5.4
June 30, 2020

The Best & Worst Times to Try to Stop Drinking Alcohol.

Summer held so much promise for me as a proud drinker of alcoholic beverages.

I loved all the little three-day-weekend type holidays. Memorial Day, Independence Day, and Labor Day all meant one thing—unlimited beer and booze consumption disguised as celebration and fully endorsed by social conventions. I could drink all day, and my addiction would hide effortlessly in plain sight.

When I had concerns about my drinking, even when I knew I had a significant problem and had exhausted all attempts at moderation, I would never dream of quitting drinking in the summer. Not only did the warm sun provide the best occasions for overconsumption, but the summer also meant the most consistent exposure to friends and neighbors—other drinkers drinking. I couldn’t possibly manage the shame of being the only guy at the party without a beer in my hand. Unthinkable.

If I was going to quit drinking, the summer wasn’t the right time. So, I kept on suffering my alcohol-induced depression and anxiety for another season.

I couldn’t quit before Halloween. Following my kids around the neighborhood with my travel coffee mug full of beer was one of the highlights of my year. I loved the interaction with neighbors, the occasional refill at the houses of friends. Halloween was such a festive night. I couldn’t possibly quit before the end of October. The pain and suffering would have to continue.

Drinking during football season wasn’t medicinal. It was obligatory. What red-blooded American could quit drinking once the pigskin started flying. Then there was Thanksgiving with beers after the neighborhood soccer game. I had a buzz going before the Macy’s Thanksgiving Day Parade was over, and long before the turkey started roasting.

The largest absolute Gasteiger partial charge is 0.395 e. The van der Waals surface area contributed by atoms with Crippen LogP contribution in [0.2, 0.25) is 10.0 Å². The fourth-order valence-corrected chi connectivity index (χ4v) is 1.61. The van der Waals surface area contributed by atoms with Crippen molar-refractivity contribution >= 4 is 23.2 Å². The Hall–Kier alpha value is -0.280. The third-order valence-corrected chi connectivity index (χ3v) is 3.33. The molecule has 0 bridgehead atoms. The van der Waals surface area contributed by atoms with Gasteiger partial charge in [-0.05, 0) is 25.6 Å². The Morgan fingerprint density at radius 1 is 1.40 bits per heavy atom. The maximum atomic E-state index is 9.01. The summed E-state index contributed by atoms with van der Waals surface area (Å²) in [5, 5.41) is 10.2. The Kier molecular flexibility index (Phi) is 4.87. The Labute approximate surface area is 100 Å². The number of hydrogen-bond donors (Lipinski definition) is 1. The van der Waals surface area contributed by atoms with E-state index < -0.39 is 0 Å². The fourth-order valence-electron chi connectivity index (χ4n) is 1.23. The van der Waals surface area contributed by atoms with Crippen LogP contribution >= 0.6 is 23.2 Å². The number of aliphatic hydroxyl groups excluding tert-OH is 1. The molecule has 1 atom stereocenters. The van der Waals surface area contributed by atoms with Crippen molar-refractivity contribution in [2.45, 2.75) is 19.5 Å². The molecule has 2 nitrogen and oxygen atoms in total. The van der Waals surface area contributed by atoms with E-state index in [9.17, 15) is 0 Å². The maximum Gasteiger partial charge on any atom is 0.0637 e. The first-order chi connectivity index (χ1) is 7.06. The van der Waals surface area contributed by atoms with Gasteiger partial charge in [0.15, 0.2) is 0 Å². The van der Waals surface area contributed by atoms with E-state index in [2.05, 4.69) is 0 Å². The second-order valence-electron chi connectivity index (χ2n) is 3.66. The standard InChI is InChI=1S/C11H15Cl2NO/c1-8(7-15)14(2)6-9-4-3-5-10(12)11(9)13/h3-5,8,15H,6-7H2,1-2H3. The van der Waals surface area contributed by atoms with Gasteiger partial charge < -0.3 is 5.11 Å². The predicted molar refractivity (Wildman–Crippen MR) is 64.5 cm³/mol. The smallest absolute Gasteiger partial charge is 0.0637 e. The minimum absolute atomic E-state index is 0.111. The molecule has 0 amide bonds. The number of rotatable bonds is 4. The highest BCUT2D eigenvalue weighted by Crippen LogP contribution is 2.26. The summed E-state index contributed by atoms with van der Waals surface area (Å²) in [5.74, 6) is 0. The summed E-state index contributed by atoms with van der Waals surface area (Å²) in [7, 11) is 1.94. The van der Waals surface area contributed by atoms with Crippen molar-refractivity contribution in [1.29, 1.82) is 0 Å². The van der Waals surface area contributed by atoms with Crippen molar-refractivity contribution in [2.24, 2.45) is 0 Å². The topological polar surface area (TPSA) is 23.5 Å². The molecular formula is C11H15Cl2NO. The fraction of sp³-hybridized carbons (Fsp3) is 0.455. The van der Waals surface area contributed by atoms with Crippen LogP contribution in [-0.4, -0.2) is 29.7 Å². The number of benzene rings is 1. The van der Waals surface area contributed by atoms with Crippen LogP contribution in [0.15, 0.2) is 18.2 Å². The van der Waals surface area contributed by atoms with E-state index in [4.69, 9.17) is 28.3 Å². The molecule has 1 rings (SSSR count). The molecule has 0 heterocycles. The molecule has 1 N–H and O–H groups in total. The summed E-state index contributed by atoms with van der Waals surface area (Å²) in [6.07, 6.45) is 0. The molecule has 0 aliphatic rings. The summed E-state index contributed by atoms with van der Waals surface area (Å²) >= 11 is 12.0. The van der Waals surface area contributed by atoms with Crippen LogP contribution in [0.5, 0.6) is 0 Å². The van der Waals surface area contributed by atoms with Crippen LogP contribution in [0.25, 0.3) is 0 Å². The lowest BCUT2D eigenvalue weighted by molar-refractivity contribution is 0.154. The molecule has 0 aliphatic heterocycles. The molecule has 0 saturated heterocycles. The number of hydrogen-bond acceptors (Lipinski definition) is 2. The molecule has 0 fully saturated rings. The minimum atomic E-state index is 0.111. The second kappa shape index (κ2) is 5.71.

I couldn’t even consider sobriety before Christmas. So many parties. So many impromptu neighborhood gatherings. So many chances to make just a little bit of an ass of myself in front of people who would forget my behavior before next December, and time to do it all again. Sobriety could wait. It would have to wait, because the holiday season was no time to quit. I would just have to soak my alcoholic anguish in whiskey-spiked eggnog.

How about January or February? Gross! I couldn’t quit drinking during those first two dark and frigid months of the year. Even the happiest of people face seasonal depression under those conditions. Alcohol was my coping mechanism to start every year. The suffering and medicating would have to continue.

St. Patrick’s Day is in March, and I’m 12.5 percent Irish. Enough said. I couldn’t quit drinking in April because summer was right around the corner. I had to drink in celebration of surviving another winter of alcohol-induced depression.

Now, take my seasonal reasons for avoiding the inevitable, and multiply them by a zillion for all those suffering through hidden but inescapable high-functioning alcoholism during this pandemic. What a terrible time to try to quit. So much unknown. So much economic chaos. So much isolation. So much boredom. What are four of the top reasons we drink in this culture? Anxiety, fear, loneliness, and lack of anything better to do, right? So quitting drinking during COVID-19 is out of the question. It will have to wait until things settle down and return to normal.

If I was still a drinker, this is the logic I would be using. Does it sound familiar?

Dr. Fauci, America’s leading expert on the pandemic and our national response, is on record as hoping for a 70-75 percent effectiveness rate for the coronavirus vaccine when it is ready sometime next year. That means if you are playing euchre with three other people who have all received the vaccine, one of you is still susceptible to the virus.